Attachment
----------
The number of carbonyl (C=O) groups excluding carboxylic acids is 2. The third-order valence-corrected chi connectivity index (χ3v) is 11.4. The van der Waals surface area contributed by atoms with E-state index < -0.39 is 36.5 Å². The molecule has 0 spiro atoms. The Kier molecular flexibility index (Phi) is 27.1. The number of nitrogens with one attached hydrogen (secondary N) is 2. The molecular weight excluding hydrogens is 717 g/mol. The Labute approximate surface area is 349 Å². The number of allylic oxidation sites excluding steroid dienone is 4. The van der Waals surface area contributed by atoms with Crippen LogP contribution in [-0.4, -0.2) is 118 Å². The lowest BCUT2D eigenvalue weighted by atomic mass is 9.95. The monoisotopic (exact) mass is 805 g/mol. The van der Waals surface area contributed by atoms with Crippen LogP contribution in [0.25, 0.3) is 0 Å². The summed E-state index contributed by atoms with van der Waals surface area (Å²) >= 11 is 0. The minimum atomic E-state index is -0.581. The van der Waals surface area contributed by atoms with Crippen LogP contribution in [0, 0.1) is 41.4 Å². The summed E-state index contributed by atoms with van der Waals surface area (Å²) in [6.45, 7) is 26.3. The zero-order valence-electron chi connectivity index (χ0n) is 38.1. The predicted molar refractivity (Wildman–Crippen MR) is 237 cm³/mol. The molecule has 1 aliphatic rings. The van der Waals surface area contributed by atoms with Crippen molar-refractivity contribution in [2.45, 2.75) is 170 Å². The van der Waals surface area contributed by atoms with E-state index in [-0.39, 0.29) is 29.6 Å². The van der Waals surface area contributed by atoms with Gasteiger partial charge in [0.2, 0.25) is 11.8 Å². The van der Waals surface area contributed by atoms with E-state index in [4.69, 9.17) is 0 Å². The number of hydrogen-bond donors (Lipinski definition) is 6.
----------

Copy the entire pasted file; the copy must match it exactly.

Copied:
The number of carbonyl (C=O) groups excluding carboxylic acids is 2. The third-order valence-corrected chi connectivity index (χ3v) is 11.4. The van der Waals surface area contributed by atoms with E-state index < -0.39 is 36.5 Å². The molecule has 0 spiro atoms. The Kier molecular flexibility index (Phi) is 27.1. The number of nitrogens with one attached hydrogen (secondary N) is 2. The molecular weight excluding hydrogens is 717 g/mol. The Labute approximate surface area is 349 Å². The number of allylic oxidation sites excluding steroid dienone is 4. The van der Waals surface area contributed by atoms with Crippen LogP contribution in [-0.4, -0.2) is 118 Å². The lowest BCUT2D eigenvalue weighted by atomic mass is 9.95. The monoisotopic (exact) mass is 805 g/mol. The van der Waals surface area contributed by atoms with Crippen LogP contribution in [0.25, 0.3) is 0 Å². The summed E-state index contributed by atoms with van der Waals surface area (Å²) >= 11 is 0. The minimum atomic E-state index is -0.581. The van der Waals surface area contributed by atoms with Crippen LogP contribution in [0, 0.1) is 41.4 Å². The summed E-state index contributed by atoms with van der Waals surface area (Å²) in [6.45, 7) is 26.3. The zero-order valence-electron chi connectivity index (χ0n) is 38.1. The predicted molar refractivity (Wildman–Crippen MR) is 237 cm³/mol. The molecule has 1 aliphatic rings. The van der Waals surface area contributed by atoms with Crippen molar-refractivity contribution in [2.45, 2.75) is 170 Å². The van der Waals surface area contributed by atoms with E-state index in [-0.39, 0.29) is 29.6 Å². The van der Waals surface area contributed by atoms with Gasteiger partial charge in [0.2, 0.25) is 11.8 Å². The van der Waals surface area contributed by atoms with E-state index in [4.69, 9.17) is 0 Å². The number of hydrogen-bond donors (Lipinski definition) is 6.